Americans In 14 States Suffered Severe Mysterious Lung Illness Linked With Vaping, Prompting CDC To Open Investigation

CDC opens investigations into 94 cases in 14 states of mysterious severe lung disease associated to e-cigarettes, e-cigs and vaping.

iStockphoto / Oxana Medvedeva

The Centers for Disease Control and Prevention (CDC) is investigating a recent rash of Americans around the country suffering from mysterious ailments that have been associated with vaping.

Between June 28 to August 15, there have been 94 cases of severe lung illness linked to vaping in 14 different states according to the CDC. There have been 30 cases from Wisconsin, 15 of those who were affected were 16 to 34 years of age. There were 12 unexplained cases in Illinois. Other states with the reported mystery illness include New York, California, Indiana, Minnesota and Utah.

All the people who have been affected reportedly used e-cigarettes in the weeks or months before they were forced to go to the hospital for treatment. The patients have been diagnosed with severe lung damage. Physicians could not specifically pinpoint the reason for their respiratory or pulmonary illness.

The CDC found that all of the patients who were recently hospitalized were using e-cigarettes and their symptoms seem similar such as shortness of breath, fatigue, chest pain, cough, and weight loss.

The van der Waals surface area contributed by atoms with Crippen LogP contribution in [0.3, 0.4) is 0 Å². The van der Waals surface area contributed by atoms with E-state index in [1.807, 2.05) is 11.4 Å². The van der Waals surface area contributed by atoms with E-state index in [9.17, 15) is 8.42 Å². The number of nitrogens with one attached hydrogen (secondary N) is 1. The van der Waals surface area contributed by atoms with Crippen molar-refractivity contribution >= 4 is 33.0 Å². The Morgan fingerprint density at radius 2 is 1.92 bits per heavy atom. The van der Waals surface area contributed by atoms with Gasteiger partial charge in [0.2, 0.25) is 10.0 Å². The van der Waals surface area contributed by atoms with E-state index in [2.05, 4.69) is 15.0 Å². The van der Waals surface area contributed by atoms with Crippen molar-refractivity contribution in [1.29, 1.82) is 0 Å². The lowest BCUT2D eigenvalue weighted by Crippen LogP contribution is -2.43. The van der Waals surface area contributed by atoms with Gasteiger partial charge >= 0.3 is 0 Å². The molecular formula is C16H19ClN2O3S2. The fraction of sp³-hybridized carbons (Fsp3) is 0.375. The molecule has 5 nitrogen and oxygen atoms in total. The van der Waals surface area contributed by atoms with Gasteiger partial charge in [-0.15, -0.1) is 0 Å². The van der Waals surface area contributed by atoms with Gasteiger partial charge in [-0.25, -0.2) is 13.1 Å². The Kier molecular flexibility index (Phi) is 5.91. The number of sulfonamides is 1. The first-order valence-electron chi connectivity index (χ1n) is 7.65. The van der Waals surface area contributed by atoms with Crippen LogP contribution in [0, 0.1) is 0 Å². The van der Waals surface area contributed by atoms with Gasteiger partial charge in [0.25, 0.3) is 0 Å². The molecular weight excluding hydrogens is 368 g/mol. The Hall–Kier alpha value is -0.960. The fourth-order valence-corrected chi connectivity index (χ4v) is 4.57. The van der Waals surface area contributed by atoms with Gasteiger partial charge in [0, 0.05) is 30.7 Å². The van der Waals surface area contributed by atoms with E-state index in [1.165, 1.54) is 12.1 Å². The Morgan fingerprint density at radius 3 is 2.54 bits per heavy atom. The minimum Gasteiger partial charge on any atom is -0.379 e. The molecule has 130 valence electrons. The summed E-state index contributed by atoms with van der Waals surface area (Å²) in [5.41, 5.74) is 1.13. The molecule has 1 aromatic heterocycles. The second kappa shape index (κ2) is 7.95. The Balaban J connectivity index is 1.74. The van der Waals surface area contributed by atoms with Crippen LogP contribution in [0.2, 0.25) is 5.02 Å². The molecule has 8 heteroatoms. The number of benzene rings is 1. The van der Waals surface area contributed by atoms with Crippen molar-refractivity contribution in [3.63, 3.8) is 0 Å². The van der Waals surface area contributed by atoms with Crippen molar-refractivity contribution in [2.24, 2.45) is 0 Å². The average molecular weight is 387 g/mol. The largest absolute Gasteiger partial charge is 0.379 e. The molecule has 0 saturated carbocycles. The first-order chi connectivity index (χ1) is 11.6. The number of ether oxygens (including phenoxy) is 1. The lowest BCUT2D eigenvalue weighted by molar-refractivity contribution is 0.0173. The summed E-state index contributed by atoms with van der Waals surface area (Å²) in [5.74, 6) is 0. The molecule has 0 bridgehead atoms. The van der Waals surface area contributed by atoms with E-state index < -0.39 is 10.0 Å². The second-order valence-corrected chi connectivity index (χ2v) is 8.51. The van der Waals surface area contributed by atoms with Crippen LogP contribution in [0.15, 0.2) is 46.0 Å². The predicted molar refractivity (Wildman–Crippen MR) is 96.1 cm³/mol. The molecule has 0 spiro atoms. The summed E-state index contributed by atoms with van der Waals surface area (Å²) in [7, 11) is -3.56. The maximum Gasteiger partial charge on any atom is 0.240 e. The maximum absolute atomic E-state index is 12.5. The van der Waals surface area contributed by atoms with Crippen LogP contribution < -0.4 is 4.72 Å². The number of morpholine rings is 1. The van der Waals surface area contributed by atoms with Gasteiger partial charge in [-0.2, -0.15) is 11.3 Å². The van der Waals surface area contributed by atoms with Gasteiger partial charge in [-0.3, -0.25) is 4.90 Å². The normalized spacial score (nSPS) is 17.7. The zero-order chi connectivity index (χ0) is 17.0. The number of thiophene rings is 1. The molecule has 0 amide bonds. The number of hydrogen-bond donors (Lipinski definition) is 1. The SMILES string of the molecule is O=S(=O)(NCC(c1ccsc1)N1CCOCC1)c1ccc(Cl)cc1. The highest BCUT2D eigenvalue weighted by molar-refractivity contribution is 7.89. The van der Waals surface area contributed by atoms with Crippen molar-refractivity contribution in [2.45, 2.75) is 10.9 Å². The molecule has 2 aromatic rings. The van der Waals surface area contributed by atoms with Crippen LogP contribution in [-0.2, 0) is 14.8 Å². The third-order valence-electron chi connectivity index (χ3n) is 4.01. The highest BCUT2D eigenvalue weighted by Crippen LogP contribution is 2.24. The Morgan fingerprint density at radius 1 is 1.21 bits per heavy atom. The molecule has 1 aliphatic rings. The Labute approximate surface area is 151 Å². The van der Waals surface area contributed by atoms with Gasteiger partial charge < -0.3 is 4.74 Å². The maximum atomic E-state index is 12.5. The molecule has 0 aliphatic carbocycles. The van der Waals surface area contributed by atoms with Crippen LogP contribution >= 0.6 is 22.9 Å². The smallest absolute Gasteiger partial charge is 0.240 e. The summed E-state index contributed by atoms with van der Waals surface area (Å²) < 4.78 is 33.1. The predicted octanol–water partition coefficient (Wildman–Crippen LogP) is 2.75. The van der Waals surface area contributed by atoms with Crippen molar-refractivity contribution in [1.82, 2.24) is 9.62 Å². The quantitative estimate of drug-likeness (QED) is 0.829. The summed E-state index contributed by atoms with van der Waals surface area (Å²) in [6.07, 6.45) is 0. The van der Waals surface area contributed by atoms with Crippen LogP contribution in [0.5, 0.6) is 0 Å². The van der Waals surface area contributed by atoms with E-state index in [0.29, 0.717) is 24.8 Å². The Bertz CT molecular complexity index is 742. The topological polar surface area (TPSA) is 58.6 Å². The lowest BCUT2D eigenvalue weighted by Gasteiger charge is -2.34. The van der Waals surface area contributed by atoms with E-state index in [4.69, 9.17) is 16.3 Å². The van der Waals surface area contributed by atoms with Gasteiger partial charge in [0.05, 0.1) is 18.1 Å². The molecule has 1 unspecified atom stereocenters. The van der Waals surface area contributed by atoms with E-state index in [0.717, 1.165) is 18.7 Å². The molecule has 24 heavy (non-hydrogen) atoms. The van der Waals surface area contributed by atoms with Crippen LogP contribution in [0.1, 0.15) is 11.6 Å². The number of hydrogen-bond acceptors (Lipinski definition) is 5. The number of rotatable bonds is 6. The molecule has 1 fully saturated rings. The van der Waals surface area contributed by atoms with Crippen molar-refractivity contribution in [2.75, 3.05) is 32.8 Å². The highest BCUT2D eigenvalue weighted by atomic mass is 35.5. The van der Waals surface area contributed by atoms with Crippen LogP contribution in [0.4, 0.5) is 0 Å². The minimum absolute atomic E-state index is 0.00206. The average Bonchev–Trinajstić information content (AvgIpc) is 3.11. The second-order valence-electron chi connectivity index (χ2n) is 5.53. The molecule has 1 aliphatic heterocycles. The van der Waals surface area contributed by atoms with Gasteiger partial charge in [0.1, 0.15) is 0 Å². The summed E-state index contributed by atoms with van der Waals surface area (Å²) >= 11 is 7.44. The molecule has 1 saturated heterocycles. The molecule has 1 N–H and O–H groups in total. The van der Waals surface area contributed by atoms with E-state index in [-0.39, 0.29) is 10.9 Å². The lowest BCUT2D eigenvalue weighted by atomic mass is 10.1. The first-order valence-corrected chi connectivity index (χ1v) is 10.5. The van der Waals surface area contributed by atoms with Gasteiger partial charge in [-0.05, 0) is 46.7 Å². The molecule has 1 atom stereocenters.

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Some of those affected vaped products with tetrahydrocannabinol (THC) by vaping marijuana oils, extracts or concentrates. The CDC did not specify if the vaping devices or the ingredients inhaled were the cause of the illnesses.

One 26-year-old man from Wisconsin was rushed to the hospital in July after experiencing difficulty breathing after vaping THC oil that he purchased on the street. He was put in intensive care and then was placed in a medically induced coma after his blood-oxygen levels dropped to just 10%.

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The CDC is advising health care providers to monitor this sudden rash of illnesses and to report any unexplained pulmonary illnesses in patients who vape.

The CDC has called vaping “unsafe for kids, teens, and young adults” because most contain nicotine. Centers for Disease Control and Prevention added that e-cigs “can harm adolescent brain development, which continues into the early to mid-20s.”

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Paul Sacca has written on a myriad of topics ranging from breaking news to movies to technology to men's interests for nearly a decade. His articles have been cited in numerous media powerhouses such as USA Today, New York Daily News, New York Post, CNN, Sports Illustrated, Huffington Post, Deadspin, and The Big Lead.